Anthony Esolen’s “Jasper,” Volume 1, Issue 10

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Word of the Day: WOMAN

Language can reveal to us a lot about human nature, everywhere in the world. A friend of mine once asked people to imagine a very strange sign on the side of a road. It’s one of those signs with a picture on it and no words. So, imagine a female figure – you can tell that it’s female by the skirt – dropping a wrapper. Imagine the usual red circle around it with a diagonal red slash, the signal for, “Don’t do this!”

We scratch our heads and say, “Gosh, why does the sign read No Littering by WOMEN? Can MEN throw garbage around? That’s not fair!”

What’s going on here? Or imagine another scene. Suppose a girl walks into a room where three of her girl-friends are in the middle of wrapping paper, boxes, scissors, and tape. She’s been taught for twelve years in school that you’re never supposed to say POLICEMAN but POLICE OFFICER, because some policemen are women, and you’re never supposed to say FIREMAN but FIRE FIGHTER, because some firemen are women. But it doesn’t matter. Human nature takes over anyway, and she asks, “Hey, what are you guys doing?”

GUYS! Why does she do that?

Once I was at a museum in a village in Newfoundland. That is a part of Canada, a large island in the Atlantic Ocean. It’s kind of all by itself out there, and people have a funny way of talking that you won’t hear anywhere else. They say MOUSE almost as if it were MOOSE, which could lead to some confusion:

“Ma, Ma, come and look! Mittens has caught a MOOSE!”

“Oh, not another one! I thought I told you to block up that there MOOSE-HOLE in the wall!”

“I did, Ma, but it’s such an old hoose we got, there’s moose-holes all aboot it!”

Well then, I was asking the girl at the museum about how the Newfoundlanders talk. So I gave her the same situation with the girls in the room, and asked what she would say to her friends. She laughed and said, in the musical Newfie accent, “What are ye b’ys doing?”

“B’ys?” I asked, with eyes wide open. “Meaning BOYS?”

She laughed again and said, “Yes, B’YS!”

“Even if they’re all girls?”


“But a boy wouldn’t walk into a room full of boys and ask, ‘What are ye GIRLS doing?’”

“Not if he likeses havin’ all his teeth!” she said.

So we think of WOMAN as a special kind of MAN, and not MAN as a special kind of WOMAN. Wherever you go, that’s how it will be. It’s built into us. MAN is universal, meaning that it applies to everybody, and WOMAN isn’t, but WOMAN is special and MAN isn’t. For the WOMAN is special: her body is marked for the bearing and taking care of small children. Every little child sees a woman and thinks, “That’s somebody’s mother.”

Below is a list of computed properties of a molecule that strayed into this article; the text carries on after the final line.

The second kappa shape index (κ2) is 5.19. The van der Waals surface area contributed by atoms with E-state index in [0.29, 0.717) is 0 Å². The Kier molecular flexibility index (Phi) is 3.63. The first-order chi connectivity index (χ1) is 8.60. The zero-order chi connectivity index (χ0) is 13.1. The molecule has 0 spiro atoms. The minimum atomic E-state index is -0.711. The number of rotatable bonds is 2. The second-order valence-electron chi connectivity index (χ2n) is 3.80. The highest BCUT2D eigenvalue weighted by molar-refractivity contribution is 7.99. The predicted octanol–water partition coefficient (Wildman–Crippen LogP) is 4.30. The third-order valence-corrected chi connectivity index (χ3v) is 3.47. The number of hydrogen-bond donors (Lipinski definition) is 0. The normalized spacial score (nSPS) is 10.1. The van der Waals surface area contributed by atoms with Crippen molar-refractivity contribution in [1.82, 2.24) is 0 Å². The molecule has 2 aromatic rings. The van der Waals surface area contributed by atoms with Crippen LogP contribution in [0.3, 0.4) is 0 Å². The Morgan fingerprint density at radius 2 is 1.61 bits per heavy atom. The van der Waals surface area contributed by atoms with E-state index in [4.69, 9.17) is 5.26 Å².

In a lot of languages, the word for WOMAN refers to something about her body. That’s the case with the Latin word FEMINA, which is where we get the English word FEMININE from. It means, literally, that she nurses babies. The Latin word MULIER, meaning WIFE or grown woman, seems to be related to MOLLIS, SOFT, for the soft curves of her body. Then it would be a cousin of the English words MILD and MELT. When somebody MELTS, it means that his feelings grow soft and tender. Unless she’s the Wicked Witch of the West, in The Wizard of Oz. In that case she just melts, and there’s nothing left of her but her hat and her cape and her broomstick.

Our word WOMAN comes from the Old English word WIF (pronounced WEEF). WIF meant WOMAN, and that meaning still survives in some English words. A HOUSEWIFE is not a lady who is married to a house. She’s the woman who runs the house. You may also have heard the word WIFE in a wedding ceremony, when the minister says, “I now pronounce you MAN and WIFE.” Here MAN is for the man only, and WIFE means WOMAN. The idea is that MAN and WOMAN are meant for one another, to be husband and wife. In a lot of languages, when a man says, “My WOMAN” he means “my WIFE,” and when a woman says, “My MAN,” she means “my HUSBAND.” That’s the way it is in Hebrew and German.

Anyway, in English, the word WIFMAN came to replace WIF, if you were talking about one woman, and WIFMEN if you were talking about two or more. Say that last one again, this way: WEEVMEN. The F (pronounced as V) was lost, and that’s how we got our word WOMEN, pronounced WIMMEN. That’s how we’ve always said it. Saying WOMAN as WOO-man came later. Round your lips as you make a W sound. Aren’t you almost saying OO, right after? That is how we got WOOMAN for one woman, and that helps us to tell the difference between WOMAN and WOMEN. But we never changed the spelling. That’s English for you.

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3 Responses
  1. Barbara McNamara

    I thoroughly enjoy reading Dr. Esolen’s reflections, each one a gem. I sincerely hope he is busy writing reflections for Volumes II, III, IV, and V!

  2. Jane Hodgins

    I LOVE this. Thank you, Dr. Esolen. Especially, “MAN is universal, meaning that it applies to everybody, and WOMAN isn’t, but WOMAN is special and MAN isn’t. For the WOMAN is special: her body is marked for the bearing and taking care of small children. Every little child sees a woman and thinks, ‘That’s somebody’s mother.’”

    In our Ordinariate liturgy, we use the universal “man” in the opening prayer of the Penitential Rite: “Almighty God, Father of our Lord Jesus Christ, maker of all things, judge of all men …” There are other instances of “man” and “men” in our prayers and I feel entirely included. However, when I asked a woman of my acquaintance what she thought of our liturgy at St. Thomas More, she said that it was beautiful but she could do without all the “man/men” stuff. She’s never come back!

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